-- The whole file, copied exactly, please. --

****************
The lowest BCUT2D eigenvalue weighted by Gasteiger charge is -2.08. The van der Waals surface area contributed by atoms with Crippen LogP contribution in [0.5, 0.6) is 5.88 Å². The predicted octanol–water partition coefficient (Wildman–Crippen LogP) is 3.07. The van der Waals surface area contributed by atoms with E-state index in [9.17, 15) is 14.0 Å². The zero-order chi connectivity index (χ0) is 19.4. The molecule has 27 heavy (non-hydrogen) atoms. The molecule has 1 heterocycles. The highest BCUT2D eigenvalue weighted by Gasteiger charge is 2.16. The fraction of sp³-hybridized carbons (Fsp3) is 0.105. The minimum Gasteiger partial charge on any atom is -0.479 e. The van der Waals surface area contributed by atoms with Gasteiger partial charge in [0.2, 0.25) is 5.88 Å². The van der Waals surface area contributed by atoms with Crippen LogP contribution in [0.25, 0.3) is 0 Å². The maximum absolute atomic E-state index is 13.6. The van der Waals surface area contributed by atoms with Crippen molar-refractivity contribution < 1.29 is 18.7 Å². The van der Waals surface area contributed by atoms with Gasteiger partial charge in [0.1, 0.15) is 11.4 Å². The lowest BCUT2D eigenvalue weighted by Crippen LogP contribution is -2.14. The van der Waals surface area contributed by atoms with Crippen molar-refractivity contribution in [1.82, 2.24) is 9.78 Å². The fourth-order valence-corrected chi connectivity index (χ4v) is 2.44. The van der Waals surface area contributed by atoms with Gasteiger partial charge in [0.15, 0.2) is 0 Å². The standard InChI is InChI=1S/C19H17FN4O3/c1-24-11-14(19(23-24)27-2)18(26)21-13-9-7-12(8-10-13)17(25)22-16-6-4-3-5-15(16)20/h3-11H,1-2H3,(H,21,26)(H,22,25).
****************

The lowest BCUT2D eigenvalue weighted by Gasteiger charge is -2.08. The van der Waals surface area contributed by atoms with Crippen LogP contribution in [0.5, 0.6) is 5.88 Å². The predicted octanol–water partition coefficient (Wildman–Crippen LogP) is 3.07. The van der Waals surface area contributed by atoms with E-state index in [9.17, 15) is 14.0 Å². The zero-order chi connectivity index (χ0) is 19.4. The molecule has 27 heavy (non-hydrogen) atoms. The molecule has 1 heterocycles. The highest BCUT2D eigenvalue weighted by Gasteiger charge is 2.16. The fraction of sp³-hybridized carbons (Fsp3) is 0.105. The minimum Gasteiger partial charge on any atom is -0.479 e. The van der Waals surface area contributed by atoms with Gasteiger partial charge in [0.2, 0.25) is 5.88 Å². The van der Waals surface area contributed by atoms with Crippen LogP contribution in [0.25, 0.3) is 0 Å². The maximum absolute atomic E-state index is 13.6. The van der Waals surface area contributed by atoms with Crippen molar-refractivity contribution < 1.29 is 18.7 Å². The van der Waals surface area contributed by atoms with Gasteiger partial charge in [0.1, 0.15) is 11.4 Å². The lowest BCUT2D eigenvalue weighted by Crippen LogP contribution is -2.14. The van der Waals surface area contributed by atoms with Crippen molar-refractivity contribution in [1.82, 2.24) is 9.78 Å². The fourth-order valence-corrected chi connectivity index (χ4v) is 2.44. The van der Waals surface area contributed by atoms with Gasteiger partial charge in [0.15, 0.2) is 0 Å². The standard InChI is InChI=1S/C19H17FN4O3/c1-24-11-14(19(23-24)27-2)18(26)21-13-9-7-12(8-10-13)17(25)22-16-6-4-3-5-15(16)20/h3-11H,1-2H3,(H,21,26)(H,22,25).